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Addressing burnout before it's too late

All of the insights above assume you've already arrived at the breaking point, and are preparing to upend your current state of being. (Or are nearly there.) But for those who simply need some tools to stave off the burnout, there are many ways to be proactive about this issue and protect your well-being as a woman. Here are a few.

  • Be very clear about communicating boundaries with your employer and colleagues
    "This includes communicating about when you will be online and when you will be offline," says Ishanaa Rambachan, a McKinsey partner, and one of the authors of the Women in the Workplace study. "It's imperative that women have a high degree of self awareness about when you're entering periods when you need to renew."

    In a world where so many of us have moved to an essentially 24/7 work day, employees must communicate their boundaries, making clear when they're not available. We must also be very aware of our physical energy, mental energy, and emotional well-being, says Rambachan.

  • "Buy time" to improve daily life balance
    It's easy to feel overwhelmed as we navigate our individual work-life balance, says Elizabeth Dunn, Happy Money's chief science officer, who holds a PhD in psychology.

    "Buying time through investments like daycare or a meal delivery service, can pay dividends in terms of life satisfaction," Dunn explains. "Buying time back can help to reduce daily burdens, and eliminate some of the pressure we all feel."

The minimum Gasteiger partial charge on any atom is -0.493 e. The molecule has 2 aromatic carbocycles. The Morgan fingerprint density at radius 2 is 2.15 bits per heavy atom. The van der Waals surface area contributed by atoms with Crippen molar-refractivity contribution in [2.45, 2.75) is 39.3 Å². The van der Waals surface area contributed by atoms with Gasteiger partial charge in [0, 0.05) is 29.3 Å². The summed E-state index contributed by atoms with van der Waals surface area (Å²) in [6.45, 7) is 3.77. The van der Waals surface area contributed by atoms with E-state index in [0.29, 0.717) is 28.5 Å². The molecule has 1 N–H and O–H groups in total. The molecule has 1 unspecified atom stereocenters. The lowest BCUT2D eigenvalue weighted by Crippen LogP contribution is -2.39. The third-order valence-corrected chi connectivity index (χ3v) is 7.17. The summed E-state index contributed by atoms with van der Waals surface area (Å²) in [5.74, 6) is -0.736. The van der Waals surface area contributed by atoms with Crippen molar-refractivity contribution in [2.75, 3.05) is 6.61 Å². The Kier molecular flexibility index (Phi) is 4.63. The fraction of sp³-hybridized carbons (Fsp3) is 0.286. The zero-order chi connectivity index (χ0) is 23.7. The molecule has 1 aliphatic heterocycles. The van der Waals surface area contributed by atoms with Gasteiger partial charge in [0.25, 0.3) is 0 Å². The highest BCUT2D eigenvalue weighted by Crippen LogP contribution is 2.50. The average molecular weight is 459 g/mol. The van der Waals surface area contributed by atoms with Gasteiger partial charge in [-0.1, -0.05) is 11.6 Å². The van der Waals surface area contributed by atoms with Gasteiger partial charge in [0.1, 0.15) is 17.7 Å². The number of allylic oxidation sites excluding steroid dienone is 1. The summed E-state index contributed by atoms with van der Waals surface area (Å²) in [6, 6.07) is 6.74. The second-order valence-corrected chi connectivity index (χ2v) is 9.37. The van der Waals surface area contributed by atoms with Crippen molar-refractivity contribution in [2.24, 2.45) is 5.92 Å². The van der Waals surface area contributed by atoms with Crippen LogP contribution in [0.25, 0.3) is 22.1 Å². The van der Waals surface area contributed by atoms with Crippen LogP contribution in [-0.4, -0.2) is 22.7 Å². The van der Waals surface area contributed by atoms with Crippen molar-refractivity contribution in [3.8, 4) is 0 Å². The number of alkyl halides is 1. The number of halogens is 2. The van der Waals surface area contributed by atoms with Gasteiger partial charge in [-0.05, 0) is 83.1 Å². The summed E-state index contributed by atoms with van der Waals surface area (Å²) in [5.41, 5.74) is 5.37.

This doesn't have to mean spending a lot of money, adds Dunn. It simply means making small, manageable changes in our lifestyles. In fact, studies show people who prioritize time over money are happier than those on the other end of the spectrum.

    "We surveyed 15,000 Americans in the midst of the COVID-19 pandemic, and found that people who reported making time-saving money choices exhibited 10 percent higher life satisfaction compared to those who didn't," says Dunn.

  • Build strong habits to support resilience
    Learning to relax and find joy in small pleasures can take practice, especially in stressful situations. But there are some habits you can implement daily to help with this effort, says Dunn. These include trying to replace any negative thoughts with more helpful and balanced ones by talking back to your anxiety through journaling. You can also add a mindful meditation habit to your daily or weekly routine, which allows for taking a calm moment to observe thoughts and feelings without judgment.
  • Get serious about your passions
    For many people, burnout exists because of misalignment of goals and values, says Keisha Blair, author of the forthcoming book Holistic Wealth: 36 Life Lessons To Help You Recover From Disruption, Find Your Life Purpose and Achieve Financial Freedom. ($16, Amazon.) To help remedy this, take the time to embrace your passions once again, including hobbies and activities that enrich you and allow you reenergize.

    Take walks in nature, take time for spiritual self-renewal, and give yourself the space to recover from the daily grind, says Blair.

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To truly succeed, women must embrace all facets of well-being

If women are to thrive over the long term, not just in fits and starts, it's imperative we prioritize all facets of our health and well-being—financial, emotional, relational, and mental—in the same way we would tend to our physical health, says Lisa Hennessey, chief people officer for Happy Money. Taking this approach is particularly important for those women coming after us, to help show them the way.

"It really pays to lead with future generations in mind," explains Hennessey. "I try to set an example for girls and women who will become leaders someday. As a mom of two girls, I remind myself to show them what work-life harmony really looks like, how to take care of themselves, and hold boundaries, and how they can lean into their dreams and talents—even when it feels intimidating or uncomfortable. I want them to know that they can do hard things and show up as their full selves."